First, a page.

An EXCLUSIVE First Review (Ever) of "Take Me Home Tonight"

Posted 1/19/2011 by Brandon Wainerdi in Labels: , , , , , , , , , ,

            In this modern world of quick downloads and Netflix Instant Streaming, it’s becoming less and less frequent that I’ll go out and see a movie in the theaters. I have found my attention span growing noticeably shorter and shorter over the past year, requiring now that I have my trusty cell phone in one hand and my well-used laptop in the other as I sit down in front of my television to watch something, whether it be a rerun of Friends (guilty) or Pulp Fiction (as was the most recent case.)

            So that’s why it was so surprising that, two nights ago, I was able to sit through two hours of the yet-to-be-released comedy film Take Me Home Tonight, complete with an in-person introduction from the film’s star Topher Grace, of That 70’s Show fame, and actually enjoy it (albeit the much-touted intro was only two minutes long and ended with a now very-grown-up Eric Forman screaming to the audience, “NOW MAKE SOME NOISE IF YOU JUST LIKE TO PARTY YOUR F***ING FACE OFF!”)

            In any case, Take Me Home Tonight takes place, for the most part, during a crazy Labor Day party in 1988, and follows the story of recent MIT grad Matt Franklin (played by Mr. Grace) and his best friend Barry (played by Fanboys star and personal favorite Dan Fogler) as they deal with life decisions, love, high school relationships, and gratuitous amounts of hard drugs. Yeah.

            Along the way, and as blatantly set up in the film’s trailer above, Matt lies to Tori, his high school crush, about where he is in life (hint: not working at Suncoast Video), which leads him to a Beverly Hills stock broker’s house party and on “the adventure of a lifetime” yada yada yada. Matt’s sister and her boyfriend have a sort of separate subplot running through the film, acting as a kind of foil to the burgeoning relationship of Matt and Tori.

            Despite it’s predictability, Take Me Home Tonight is a surprisingly very entertaining movie. The jokes and physical comedy actually work well, for the most part, and the supporting cast is very strong, headed by Anna Faris, who is Matt’s twin sister, and a wheelchair-bound Demetri Martin, who steals all three of the scenes he is in. Plus, it has a soundtrack filled to the brim of legendary 80’s songs (except, inexplicably, the title Eddie Money track), which bring an automatic smile to my face and making me want to sing along in the seat (as the grizzled lady sitting next to me was gracious enough to do throughout the screening.)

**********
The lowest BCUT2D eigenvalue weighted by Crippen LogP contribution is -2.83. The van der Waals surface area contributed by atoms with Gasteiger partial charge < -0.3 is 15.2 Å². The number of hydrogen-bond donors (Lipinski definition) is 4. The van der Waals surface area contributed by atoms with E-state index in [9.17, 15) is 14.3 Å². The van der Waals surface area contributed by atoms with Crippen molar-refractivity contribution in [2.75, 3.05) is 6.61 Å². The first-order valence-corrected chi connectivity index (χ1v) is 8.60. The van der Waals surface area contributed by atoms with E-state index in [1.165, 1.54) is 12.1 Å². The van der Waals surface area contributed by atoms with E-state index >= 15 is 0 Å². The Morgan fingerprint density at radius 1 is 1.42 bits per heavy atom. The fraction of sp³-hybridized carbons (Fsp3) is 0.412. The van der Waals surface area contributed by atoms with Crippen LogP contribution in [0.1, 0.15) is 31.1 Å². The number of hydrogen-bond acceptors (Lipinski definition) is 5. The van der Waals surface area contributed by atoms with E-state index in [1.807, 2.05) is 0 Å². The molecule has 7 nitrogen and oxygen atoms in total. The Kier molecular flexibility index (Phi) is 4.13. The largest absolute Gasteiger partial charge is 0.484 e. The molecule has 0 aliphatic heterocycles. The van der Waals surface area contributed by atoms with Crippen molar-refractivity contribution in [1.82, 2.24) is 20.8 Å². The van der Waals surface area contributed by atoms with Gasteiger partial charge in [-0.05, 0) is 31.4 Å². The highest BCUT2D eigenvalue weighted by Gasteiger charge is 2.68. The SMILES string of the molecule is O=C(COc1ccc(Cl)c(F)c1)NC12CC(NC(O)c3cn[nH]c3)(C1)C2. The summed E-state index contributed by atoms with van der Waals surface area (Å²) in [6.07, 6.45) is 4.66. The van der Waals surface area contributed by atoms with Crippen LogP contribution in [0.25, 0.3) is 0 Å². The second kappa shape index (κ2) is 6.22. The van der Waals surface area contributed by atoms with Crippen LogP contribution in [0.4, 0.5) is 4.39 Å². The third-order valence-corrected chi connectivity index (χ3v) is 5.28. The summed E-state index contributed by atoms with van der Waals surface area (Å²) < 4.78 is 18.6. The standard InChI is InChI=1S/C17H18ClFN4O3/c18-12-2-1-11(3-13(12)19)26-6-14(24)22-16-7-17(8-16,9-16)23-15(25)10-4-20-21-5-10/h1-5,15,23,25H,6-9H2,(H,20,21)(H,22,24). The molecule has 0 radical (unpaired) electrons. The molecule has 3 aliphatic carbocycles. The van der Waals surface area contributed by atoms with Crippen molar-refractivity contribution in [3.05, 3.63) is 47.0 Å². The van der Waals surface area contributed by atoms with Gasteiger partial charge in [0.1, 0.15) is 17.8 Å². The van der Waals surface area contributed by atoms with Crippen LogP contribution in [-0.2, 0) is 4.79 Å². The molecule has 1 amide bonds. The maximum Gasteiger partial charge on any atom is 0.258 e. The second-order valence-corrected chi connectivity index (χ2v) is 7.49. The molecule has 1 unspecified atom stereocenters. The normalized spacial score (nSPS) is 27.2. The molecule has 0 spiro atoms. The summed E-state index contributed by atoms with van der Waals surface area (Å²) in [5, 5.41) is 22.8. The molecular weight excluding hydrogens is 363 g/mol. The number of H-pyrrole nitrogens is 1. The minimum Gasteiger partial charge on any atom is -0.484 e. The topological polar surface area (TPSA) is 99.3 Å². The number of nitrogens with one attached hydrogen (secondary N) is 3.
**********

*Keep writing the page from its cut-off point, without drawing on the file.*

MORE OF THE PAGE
Grace and Fogler as they appear in Take Me Home Tonight, after stealing a car. Of course.

And amid its raunchiness and f-bombs, Take Me Home Tonight has a heart…somewhere. In his brief intro, Topher Grace compared the flick to a John Hughes fare (director of classics such as The Breakfast Club and Sixteen Candles.) And, while it is impossible to put it on that high of a pedestal, it easily runs in the well-defined footsteps of Ferris Bueller, detailing the underdog story that we are all so familiar with through modern cinema.

            If I have any complaints about the movie, it is just two, very minor flaws.

1.)  SPOILER ALERT: it is set in the 1980’s. And, again, another SPOILER ALERT: I was not alive during the 1980’s. It seems to me, though, that this movie could have been set in 2011 or 1977 without any major disturbance to the plot. The only things in this movie that define it as  “an eighties film” are skinny ties and Guns ‘N Roses albums in the background. Costumes and soundtracks do not an eighties movie make. I guess you could argue that it was supposed to be as if the film was actually produced during that time period. But I’m not buying it.

2.)  And the other, as I’ve mentioned previously, is the absence of the sweet strains of “Take Me Home Tonight” by Eddie Money blasting over the credits or a well-cut montage. I was ready to bust out the trusty old air guitar at a moment’s notice throughout the film, to no avail.

So do I recommend this movie? Yes I really do. When it comes out in two months (ah, the wonders of an advanced screening) definitely go see it to have a very good time at the movie theater. Prepare to laugh and watch some of Hollywood’s “Next Big Things” (specifically Fogler and Martin) work their magic on the screen, all set to the sweet melodies of some eighties power ballads. You can’t really ask for anything more.

          -Brandon Wainerdi, don't stop me now

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